Cancers: The Versatile Attributes of MGMT: Its Repair Mechanism, Crosstalk with Other DNA Repair Pathways, and Its Role in Cancer (Sung Lab)
by Qingming Fang
This review offers a thorough examination of the potential role and structural properties of MGMT, the progression in targeting MGMT, and the interactions between MGMT and DNA repair pathways involved in processing DNA lesions.
O6-methylguanine-DNA methyltransferase (MGMT or AGT) is a DNA repair protein with the capability to remove alkyl groups from O6-AlkylG adducts. Moreover, MGMT plays a crucial role in repairing DNA damage induced by methylating agents like temozolomide and chloroethylating agents such as carmustine, and thereby contributes to chemotherapeutic resistance when these agents are used. This review delves into the structural roles and repair mechanisms of MGMT, with emphasis on the potential structural and functional roles of the N-terminal domain of MGMT. It also explores the development of cancer therapeutic strategies that target MGMT. Finally, it discusses the intriguing crosstalk between MGMT and other DNA repair pathways.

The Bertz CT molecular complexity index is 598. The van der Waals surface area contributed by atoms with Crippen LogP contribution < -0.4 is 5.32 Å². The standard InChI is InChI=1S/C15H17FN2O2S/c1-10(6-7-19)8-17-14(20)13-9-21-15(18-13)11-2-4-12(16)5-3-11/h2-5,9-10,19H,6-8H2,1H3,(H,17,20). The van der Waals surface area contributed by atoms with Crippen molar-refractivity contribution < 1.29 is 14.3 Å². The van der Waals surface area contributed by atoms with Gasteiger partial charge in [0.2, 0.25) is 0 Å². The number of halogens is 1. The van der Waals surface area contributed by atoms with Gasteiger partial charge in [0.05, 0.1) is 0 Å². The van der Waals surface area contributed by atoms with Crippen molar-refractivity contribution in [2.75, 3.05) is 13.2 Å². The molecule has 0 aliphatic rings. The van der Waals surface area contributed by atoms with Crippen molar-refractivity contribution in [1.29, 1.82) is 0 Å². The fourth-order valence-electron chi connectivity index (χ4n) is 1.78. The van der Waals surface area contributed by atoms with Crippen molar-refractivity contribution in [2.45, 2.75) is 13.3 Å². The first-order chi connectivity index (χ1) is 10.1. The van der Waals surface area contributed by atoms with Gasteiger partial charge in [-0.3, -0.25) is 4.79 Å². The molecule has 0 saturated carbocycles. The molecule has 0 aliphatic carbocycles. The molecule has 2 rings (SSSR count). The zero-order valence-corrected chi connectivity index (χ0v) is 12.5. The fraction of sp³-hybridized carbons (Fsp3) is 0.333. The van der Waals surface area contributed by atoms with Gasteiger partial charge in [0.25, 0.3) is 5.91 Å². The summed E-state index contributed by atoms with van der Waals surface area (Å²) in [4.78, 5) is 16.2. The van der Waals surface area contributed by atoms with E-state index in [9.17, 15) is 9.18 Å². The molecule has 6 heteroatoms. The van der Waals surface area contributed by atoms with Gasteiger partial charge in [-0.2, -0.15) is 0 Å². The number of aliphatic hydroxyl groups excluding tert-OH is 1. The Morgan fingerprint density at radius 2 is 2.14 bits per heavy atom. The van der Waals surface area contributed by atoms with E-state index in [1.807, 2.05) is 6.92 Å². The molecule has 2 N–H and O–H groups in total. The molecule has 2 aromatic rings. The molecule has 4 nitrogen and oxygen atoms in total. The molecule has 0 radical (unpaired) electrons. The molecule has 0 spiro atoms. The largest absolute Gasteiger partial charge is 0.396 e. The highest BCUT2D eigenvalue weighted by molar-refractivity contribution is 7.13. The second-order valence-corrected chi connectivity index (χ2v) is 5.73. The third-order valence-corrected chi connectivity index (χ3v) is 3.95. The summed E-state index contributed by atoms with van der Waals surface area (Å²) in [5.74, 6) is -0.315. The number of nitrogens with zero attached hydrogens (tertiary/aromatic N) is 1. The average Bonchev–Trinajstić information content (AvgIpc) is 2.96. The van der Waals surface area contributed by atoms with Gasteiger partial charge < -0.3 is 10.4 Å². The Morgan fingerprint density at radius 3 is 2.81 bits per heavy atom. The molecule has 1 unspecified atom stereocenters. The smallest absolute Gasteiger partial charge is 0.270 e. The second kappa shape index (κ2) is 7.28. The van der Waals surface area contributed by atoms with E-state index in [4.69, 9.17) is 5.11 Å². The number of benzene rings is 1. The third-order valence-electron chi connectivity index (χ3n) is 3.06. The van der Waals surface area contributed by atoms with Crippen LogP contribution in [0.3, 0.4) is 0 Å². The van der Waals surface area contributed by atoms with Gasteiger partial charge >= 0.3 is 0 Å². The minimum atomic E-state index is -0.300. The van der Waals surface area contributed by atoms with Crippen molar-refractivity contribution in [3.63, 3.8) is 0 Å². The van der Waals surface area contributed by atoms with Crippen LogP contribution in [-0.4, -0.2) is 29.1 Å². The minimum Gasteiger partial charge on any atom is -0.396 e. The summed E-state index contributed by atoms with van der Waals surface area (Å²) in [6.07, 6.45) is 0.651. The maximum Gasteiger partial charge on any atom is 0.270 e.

Since 2004, UT Health San Antonio, Greehey Children’s Cancer Research Institute’s (Greehey CCRI) mission has been to advance scientific knowledge relevant to childhood cancer, contribute to understanding its causes, and accelerate the translation of knowledge into novel therapies. Greehey CCRI strives to have a national and global impact on childhood cancer by discovering, developing, and disseminating new scientific knowledge. Our mission consists of three key areas — research, clinical, and education.
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